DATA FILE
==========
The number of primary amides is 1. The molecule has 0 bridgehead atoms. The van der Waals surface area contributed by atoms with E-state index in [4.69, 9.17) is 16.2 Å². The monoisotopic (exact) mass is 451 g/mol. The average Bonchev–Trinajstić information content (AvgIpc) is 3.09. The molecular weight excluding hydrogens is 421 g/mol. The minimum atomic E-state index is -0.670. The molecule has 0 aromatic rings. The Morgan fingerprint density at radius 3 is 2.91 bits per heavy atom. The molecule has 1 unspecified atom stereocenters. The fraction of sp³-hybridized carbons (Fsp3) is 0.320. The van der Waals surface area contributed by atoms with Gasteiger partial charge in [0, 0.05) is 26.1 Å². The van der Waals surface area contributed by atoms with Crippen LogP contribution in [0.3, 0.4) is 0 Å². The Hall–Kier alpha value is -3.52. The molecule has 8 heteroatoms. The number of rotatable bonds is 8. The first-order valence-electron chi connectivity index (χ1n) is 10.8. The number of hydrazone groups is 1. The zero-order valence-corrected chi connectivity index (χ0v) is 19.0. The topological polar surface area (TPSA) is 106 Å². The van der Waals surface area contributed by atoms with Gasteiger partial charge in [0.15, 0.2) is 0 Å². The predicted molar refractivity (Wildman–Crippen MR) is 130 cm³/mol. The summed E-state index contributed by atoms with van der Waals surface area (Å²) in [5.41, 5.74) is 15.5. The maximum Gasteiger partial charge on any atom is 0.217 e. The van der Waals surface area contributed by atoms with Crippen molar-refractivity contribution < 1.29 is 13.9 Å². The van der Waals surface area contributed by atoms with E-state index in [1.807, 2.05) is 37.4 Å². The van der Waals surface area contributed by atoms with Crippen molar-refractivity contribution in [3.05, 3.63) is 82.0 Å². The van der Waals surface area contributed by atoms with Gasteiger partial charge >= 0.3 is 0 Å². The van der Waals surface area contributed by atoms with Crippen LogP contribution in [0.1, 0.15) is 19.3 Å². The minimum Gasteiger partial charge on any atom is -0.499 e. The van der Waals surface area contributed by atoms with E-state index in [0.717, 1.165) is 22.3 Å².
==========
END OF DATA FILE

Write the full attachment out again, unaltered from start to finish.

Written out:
The number of primary amides is 1. The molecule has 0 bridgehead atoms. The van der Waals surface area contributed by atoms with E-state index in [4.69, 9.17) is 16.2 Å². The monoisotopic (exact) mass is 451 g/mol. The average Bonchev–Trinajstić information content (AvgIpc) is 3.09. The molecular weight excluding hydrogens is 421 g/mol. The minimum atomic E-state index is -0.670. The molecule has 0 aromatic rings. The Morgan fingerprint density at radius 3 is 2.91 bits per heavy atom. The molecule has 1 unspecified atom stereocenters. The fraction of sp³-hybridized carbons (Fsp3) is 0.320. The van der Waals surface area contributed by atoms with Gasteiger partial charge in [0, 0.05) is 26.1 Å². The van der Waals surface area contributed by atoms with Crippen LogP contribution in [0.3, 0.4) is 0 Å². The Hall–Kier alpha value is -3.52. The molecule has 8 heteroatoms. The number of rotatable bonds is 8. The first-order valence-electron chi connectivity index (χ1n) is 10.8. The number of hydrazone groups is 1. The zero-order valence-corrected chi connectivity index (χ0v) is 19.0. The topological polar surface area (TPSA) is 106 Å². The van der Waals surface area contributed by atoms with Gasteiger partial charge in [0.15, 0.2) is 0 Å². The predicted molar refractivity (Wildman–Crippen MR) is 130 cm³/mol. The summed E-state index contributed by atoms with van der Waals surface area (Å²) in [5.41, 5.74) is 15.5. The maximum Gasteiger partial charge on any atom is 0.217 e. The van der Waals surface area contributed by atoms with Crippen molar-refractivity contribution < 1.29 is 13.9 Å². The van der Waals surface area contributed by atoms with E-state index in [1.807, 2.05) is 37.4 Å². The van der Waals surface area contributed by atoms with Crippen molar-refractivity contribution in [3.05, 3.63) is 82.0 Å². The van der Waals surface area contributed by atoms with Gasteiger partial charge >= 0.3 is 0 Å². The van der Waals surface area contributed by atoms with Crippen LogP contribution in [0.1, 0.15) is 19.3 Å². The minimum Gasteiger partial charge on any atom is -0.499 e. The van der Waals surface area contributed by atoms with E-state index in [0.717, 1.165) is 22.3 Å².